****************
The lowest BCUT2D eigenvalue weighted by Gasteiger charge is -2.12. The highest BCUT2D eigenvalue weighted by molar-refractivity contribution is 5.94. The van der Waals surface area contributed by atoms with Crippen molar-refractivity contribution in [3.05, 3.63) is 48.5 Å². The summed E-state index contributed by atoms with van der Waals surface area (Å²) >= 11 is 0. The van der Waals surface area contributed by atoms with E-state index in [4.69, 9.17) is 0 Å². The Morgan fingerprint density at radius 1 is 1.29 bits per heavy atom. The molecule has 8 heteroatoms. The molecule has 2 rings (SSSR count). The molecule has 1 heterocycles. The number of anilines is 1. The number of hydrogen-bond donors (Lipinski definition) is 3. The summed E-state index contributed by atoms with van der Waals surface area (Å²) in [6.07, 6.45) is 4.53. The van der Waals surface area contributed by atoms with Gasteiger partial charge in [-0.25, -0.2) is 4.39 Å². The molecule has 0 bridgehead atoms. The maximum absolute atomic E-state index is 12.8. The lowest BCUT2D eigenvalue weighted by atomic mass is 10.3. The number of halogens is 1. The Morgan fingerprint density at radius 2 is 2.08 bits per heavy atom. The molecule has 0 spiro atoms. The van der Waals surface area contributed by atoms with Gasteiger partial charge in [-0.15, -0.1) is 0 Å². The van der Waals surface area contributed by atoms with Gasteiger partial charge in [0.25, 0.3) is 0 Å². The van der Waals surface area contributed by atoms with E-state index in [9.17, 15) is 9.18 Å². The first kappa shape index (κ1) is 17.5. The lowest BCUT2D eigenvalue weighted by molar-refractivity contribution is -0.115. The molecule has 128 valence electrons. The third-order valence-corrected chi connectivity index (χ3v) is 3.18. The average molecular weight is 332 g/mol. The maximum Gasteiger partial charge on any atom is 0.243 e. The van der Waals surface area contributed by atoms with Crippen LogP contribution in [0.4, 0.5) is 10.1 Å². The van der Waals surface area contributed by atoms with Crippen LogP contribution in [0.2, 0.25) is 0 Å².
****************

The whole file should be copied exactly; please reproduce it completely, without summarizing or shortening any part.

The lowest BCUT2D eigenvalue weighted by Gasteiger charge is -2.12. The highest BCUT2D eigenvalue weighted by molar-refractivity contribution is 5.94. The van der Waals surface area contributed by atoms with Crippen molar-refractivity contribution in [3.05, 3.63) is 48.5 Å². The summed E-state index contributed by atoms with van der Waals surface area (Å²) >= 11 is 0. The van der Waals surface area contributed by atoms with E-state index in [4.69, 9.17) is 0 Å². The Morgan fingerprint density at radius 1 is 1.29 bits per heavy atom. The molecule has 8 heteroatoms. The molecule has 2 rings (SSSR count). The molecule has 1 heterocycles. The number of anilines is 1. The number of hydrogen-bond donors (Lipinski definition) is 3. The summed E-state index contributed by atoms with van der Waals surface area (Å²) in [6.07, 6.45) is 4.53. The van der Waals surface area contributed by atoms with Gasteiger partial charge in [-0.25, -0.2) is 4.39 Å². The molecule has 0 bridgehead atoms. The maximum absolute atomic E-state index is 12.8. The lowest BCUT2D eigenvalue weighted by atomic mass is 10.3. The number of halogens is 1. The Morgan fingerprint density at radius 2 is 2.08 bits per heavy atom. The molecule has 0 spiro atoms. The van der Waals surface area contributed by atoms with Gasteiger partial charge in [-0.15, -0.1) is 0 Å². The van der Waals surface area contributed by atoms with Gasteiger partial charge in [0.25, 0.3) is 0 Å². The van der Waals surface area contributed by atoms with E-state index in [9.17, 15) is 9.18 Å². The first kappa shape index (κ1) is 17.5. The lowest BCUT2D eigenvalue weighted by molar-refractivity contribution is -0.115. The molecule has 128 valence electrons. The third-order valence-corrected chi connectivity index (χ3v) is 3.18. The average molecular weight is 332 g/mol. The maximum Gasteiger partial charge on any atom is 0.243 e. The van der Waals surface area contributed by atoms with Crippen LogP contribution in [0.4, 0.5) is 10.1 Å². The van der Waals surface area contributed by atoms with Crippen LogP contribution in [0.2, 0.25) is 0 Å².